And in addition, about 3,000 penguin chicks were rescued and hand raised.
And again, we know from long-term monitoring that more of these hand-raised chicks survive to adulthood and breeding age than do parent-raised chicks.
Armed with this knowledge, SANCCOB has a chick-bolstering project,
and every year, they rescue and raise abandoned chicks, and they have a very impressive, 80 percent success rate.
This is critically important, because one year ago, the African penguin was declared endangered.
And they could be extinct in less than 10 years if we don't do something now to protect them.
So what did I learn from this intense and unforgettable experience?
Personally, I learned that I am capable of handling so much more than I ever dreamed possible.
And I learned that one person can make a huge difference. Just look at that 17-year-old.
And when we come together and work as one, we can achieve extraordinary things.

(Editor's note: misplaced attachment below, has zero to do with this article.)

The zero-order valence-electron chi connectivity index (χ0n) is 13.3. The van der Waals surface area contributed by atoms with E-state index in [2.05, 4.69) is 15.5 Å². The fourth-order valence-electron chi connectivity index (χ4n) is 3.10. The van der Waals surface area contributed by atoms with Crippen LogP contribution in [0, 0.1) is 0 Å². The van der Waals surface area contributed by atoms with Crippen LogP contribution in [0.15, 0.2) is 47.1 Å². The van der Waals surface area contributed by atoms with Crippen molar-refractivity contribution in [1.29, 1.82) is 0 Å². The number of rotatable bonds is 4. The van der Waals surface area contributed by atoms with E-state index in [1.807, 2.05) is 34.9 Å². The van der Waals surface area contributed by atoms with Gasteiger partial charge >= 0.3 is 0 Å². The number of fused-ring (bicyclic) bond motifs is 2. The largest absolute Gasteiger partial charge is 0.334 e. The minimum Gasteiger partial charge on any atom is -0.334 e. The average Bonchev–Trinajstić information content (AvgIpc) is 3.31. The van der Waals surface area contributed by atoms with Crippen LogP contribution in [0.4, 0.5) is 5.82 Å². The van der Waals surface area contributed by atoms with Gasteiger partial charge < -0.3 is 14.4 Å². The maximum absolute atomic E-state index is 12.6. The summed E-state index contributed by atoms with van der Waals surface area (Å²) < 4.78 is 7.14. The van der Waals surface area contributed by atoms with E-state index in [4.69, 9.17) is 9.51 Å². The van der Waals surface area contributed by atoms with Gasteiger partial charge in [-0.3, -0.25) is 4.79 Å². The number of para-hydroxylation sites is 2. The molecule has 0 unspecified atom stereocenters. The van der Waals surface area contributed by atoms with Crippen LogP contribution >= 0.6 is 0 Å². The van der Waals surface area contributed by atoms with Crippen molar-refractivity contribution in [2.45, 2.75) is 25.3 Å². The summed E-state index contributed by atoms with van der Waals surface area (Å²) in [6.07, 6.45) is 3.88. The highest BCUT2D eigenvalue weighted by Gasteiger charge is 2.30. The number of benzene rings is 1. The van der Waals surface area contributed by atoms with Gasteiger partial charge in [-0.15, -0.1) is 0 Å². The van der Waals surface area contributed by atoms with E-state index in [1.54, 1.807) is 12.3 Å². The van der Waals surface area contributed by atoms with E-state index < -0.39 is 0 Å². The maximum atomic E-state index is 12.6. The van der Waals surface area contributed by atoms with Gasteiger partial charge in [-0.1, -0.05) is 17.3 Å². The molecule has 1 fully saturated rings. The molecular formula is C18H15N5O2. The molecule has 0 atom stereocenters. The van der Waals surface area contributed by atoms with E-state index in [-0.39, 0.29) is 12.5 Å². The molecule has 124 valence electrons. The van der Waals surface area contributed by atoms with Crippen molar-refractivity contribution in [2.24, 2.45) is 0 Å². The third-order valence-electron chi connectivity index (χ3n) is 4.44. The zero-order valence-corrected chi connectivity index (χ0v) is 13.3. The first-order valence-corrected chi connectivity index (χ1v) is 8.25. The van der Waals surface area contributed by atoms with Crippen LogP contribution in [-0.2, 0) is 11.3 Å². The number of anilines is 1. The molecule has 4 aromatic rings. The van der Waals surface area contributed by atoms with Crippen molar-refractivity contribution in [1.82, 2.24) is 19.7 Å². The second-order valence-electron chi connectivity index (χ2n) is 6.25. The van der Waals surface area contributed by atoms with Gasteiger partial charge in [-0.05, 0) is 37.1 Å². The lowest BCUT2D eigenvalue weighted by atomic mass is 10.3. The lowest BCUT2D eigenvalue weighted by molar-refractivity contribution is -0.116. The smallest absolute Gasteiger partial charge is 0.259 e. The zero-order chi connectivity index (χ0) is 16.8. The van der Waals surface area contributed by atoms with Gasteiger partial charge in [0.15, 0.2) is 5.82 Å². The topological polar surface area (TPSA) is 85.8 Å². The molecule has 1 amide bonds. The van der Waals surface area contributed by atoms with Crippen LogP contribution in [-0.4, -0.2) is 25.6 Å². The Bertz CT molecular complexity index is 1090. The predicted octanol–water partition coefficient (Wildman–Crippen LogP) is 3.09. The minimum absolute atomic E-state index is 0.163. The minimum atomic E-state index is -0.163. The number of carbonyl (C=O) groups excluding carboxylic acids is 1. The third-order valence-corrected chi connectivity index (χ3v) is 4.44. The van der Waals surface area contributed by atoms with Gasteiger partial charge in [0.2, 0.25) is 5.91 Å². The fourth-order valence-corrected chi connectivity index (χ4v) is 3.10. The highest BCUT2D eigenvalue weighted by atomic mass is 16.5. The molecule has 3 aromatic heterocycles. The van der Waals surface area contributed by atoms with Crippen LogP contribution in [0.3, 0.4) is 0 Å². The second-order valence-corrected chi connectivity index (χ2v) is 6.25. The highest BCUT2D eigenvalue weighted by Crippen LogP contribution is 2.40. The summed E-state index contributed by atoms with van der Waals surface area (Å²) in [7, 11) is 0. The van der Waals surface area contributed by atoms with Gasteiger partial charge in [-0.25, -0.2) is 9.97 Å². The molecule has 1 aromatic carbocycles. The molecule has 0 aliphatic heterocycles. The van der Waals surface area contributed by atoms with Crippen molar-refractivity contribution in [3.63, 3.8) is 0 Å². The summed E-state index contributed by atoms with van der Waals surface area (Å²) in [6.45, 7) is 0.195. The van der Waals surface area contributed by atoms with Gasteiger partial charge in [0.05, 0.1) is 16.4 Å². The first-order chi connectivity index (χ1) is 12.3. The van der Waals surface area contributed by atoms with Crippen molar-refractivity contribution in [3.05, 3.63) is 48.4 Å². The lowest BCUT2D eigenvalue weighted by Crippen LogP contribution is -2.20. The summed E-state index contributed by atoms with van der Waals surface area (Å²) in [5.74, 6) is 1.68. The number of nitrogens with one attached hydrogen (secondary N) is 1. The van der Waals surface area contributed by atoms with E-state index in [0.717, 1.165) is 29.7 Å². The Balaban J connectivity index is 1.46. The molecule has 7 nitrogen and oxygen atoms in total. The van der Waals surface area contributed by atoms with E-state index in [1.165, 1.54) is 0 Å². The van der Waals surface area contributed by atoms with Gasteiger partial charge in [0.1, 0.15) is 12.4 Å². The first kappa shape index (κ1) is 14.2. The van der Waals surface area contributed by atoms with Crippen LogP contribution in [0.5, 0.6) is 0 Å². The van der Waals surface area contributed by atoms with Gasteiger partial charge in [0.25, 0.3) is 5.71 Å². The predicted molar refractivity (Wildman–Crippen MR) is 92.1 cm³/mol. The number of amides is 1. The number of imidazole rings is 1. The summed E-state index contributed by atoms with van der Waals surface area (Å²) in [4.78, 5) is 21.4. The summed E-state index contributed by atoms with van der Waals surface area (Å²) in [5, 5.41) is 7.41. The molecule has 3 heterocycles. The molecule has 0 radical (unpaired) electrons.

And truly, to be a part of something so much larger than yourself is the most rewarding experience you can possibly have.
So I'd like to leave you with one final thought and a challenge, if you will.
My mission as The Penguin Lady is to raise awareness and funding to protect penguins.
But why should any of you care about penguins? Well, you should care because they're an indicator species.
And simply put: if penguins are dying, it means our oceans are dying.
And we ultimately will be affected, because, as Sylvia Earle says, "The oceans are our life-support system."
And the two main threats to penguins today are overfishing and global warming.
And these are two things that each one of us actually has the power to do something about.
So if we each do our part, together, we can make a difference, and we can help keep penguins from going extinct.
Humans have always been the greatest threat to penguins, but we are now their only hope.